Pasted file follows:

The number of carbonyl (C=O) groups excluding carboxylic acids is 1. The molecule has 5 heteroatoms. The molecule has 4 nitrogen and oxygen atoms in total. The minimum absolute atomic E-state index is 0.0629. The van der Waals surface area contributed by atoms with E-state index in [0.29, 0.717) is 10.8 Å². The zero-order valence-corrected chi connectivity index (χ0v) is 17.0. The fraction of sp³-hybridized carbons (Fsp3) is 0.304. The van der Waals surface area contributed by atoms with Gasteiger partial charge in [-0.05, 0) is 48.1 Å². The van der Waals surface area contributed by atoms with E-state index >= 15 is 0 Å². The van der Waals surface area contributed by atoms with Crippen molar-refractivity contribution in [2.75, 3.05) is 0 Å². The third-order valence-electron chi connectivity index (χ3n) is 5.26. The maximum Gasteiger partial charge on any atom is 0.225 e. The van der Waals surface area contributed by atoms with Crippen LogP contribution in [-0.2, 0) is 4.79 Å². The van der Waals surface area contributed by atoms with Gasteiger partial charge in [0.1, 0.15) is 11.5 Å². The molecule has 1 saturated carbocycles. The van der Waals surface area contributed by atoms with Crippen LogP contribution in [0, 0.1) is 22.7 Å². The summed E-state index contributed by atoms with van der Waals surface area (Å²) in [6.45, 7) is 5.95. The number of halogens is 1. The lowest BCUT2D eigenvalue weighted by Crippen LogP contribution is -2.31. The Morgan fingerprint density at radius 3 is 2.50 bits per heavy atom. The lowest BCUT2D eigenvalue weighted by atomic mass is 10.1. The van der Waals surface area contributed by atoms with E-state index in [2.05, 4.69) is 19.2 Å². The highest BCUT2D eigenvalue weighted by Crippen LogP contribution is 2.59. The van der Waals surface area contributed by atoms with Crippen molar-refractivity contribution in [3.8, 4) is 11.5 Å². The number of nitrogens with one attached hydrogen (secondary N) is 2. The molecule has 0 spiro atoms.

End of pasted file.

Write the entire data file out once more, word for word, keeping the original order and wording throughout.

The number of carbonyl (C=O) groups excluding carboxylic acids is 1. The molecule has 5 heteroatoms. The molecule has 4 nitrogen and oxygen atoms in total. The minimum absolute atomic E-state index is 0.0629. The van der Waals surface area contributed by atoms with E-state index in [0.29, 0.717) is 10.8 Å². The zero-order valence-corrected chi connectivity index (χ0v) is 17.0. The fraction of sp³-hybridized carbons (Fsp3) is 0.304. The van der Waals surface area contributed by atoms with Gasteiger partial charge in [-0.05, 0) is 48.1 Å². The van der Waals surface area contributed by atoms with E-state index >= 15 is 0 Å². The van der Waals surface area contributed by atoms with Crippen molar-refractivity contribution in [2.75, 3.05) is 0 Å². The third-order valence-electron chi connectivity index (χ3n) is 5.26. The maximum Gasteiger partial charge on any atom is 0.225 e. The van der Waals surface area contributed by atoms with Crippen LogP contribution in [-0.2, 0) is 4.79 Å². The van der Waals surface area contributed by atoms with Gasteiger partial charge in [0.1, 0.15) is 11.5 Å². The molecule has 1 saturated carbocycles. The van der Waals surface area contributed by atoms with Crippen LogP contribution in [0, 0.1) is 22.7 Å². The summed E-state index contributed by atoms with van der Waals surface area (Å²) in [6.45, 7) is 5.95. The number of halogens is 1. The lowest BCUT2D eigenvalue weighted by Crippen LogP contribution is -2.31. The Morgan fingerprint density at radius 3 is 2.50 bits per heavy atom. The lowest BCUT2D eigenvalue weighted by atomic mass is 10.1. The van der Waals surface area contributed by atoms with E-state index in [2.05, 4.69) is 19.2 Å². The highest BCUT2D eigenvalue weighted by Crippen LogP contribution is 2.59. The van der Waals surface area contributed by atoms with Crippen molar-refractivity contribution in [3.8, 4) is 11.5 Å². The number of nitrogens with one attached hydrogen (secondary N) is 2. The molecule has 0 spiro atoms.